Year 2015 will have one extra second to compensate for the Earth’s slowing rotation. It will be at the end of June 30, 2015 at 23:59:60 UTC.
Earth’s rotation is the rotation of the solid Earth around its own axis. The Earth rotates from the west towards the east. As viewed from the North Star or polestar Polaris, the Earth turns counter-clockwise.
The North Pole, also known as the Geographic North Pole or Terrestrial North Pole, is the point in the Northern Hemisphere where the Earth’s axis of rotation meets its surface. This point is distinct from the Earth’s North Magnetic Pole. The South Pole is the other point where the Earth’s axis of rotation intersects its surface, in Antarctica.
The Earth rotates once in about 24 hours with respect to the sun and once every 23 hours 56 minutes and 4 seconds with respect to the stars. Earth’s rotation is slowing slightly with time; thus, a day was shorter in the past. This is due to the tidal effects the Moon has on Earth’s rotation. Atomic clocks show that a modern day is longer by about 1.7 milliseconds than a century ago, slowly increasing the rate at which UTC is adjusted by leap seconds.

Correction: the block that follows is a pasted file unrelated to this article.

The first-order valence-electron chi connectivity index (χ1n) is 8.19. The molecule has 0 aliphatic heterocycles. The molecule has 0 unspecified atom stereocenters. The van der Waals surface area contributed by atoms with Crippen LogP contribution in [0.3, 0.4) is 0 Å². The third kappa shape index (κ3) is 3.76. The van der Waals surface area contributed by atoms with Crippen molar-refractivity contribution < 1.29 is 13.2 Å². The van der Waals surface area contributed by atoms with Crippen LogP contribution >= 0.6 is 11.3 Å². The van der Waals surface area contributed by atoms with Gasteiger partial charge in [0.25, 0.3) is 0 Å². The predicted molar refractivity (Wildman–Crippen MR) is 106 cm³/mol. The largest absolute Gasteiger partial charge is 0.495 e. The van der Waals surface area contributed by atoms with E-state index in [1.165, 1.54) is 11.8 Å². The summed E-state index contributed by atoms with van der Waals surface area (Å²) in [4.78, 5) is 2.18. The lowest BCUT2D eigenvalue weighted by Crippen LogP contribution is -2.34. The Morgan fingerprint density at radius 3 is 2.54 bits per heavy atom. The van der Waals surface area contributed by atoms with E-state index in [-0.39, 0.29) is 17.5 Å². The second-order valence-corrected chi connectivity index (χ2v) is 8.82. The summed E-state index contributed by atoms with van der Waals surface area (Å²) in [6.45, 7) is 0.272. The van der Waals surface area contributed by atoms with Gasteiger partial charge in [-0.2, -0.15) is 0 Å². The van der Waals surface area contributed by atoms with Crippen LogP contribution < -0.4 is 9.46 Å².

A leap second is a one-second adjustment that is occasionally applied to Coordinated Universal Time (UTC) in order to keep its time of day close to the mean solar time. Without such a correction, time reckoned by Earth’s rotation drifts away from atomic time because of irregularities in the Earth’s rate of rotation. Since this system of correction was implemented in 1972, 25 such leap seconds have been inserted. The most recent one happened on June 30, 2012 at 23:59:60 UTC. A leap second will again be inserted at the end of June 30, 2015 at 23:59:60 UTC.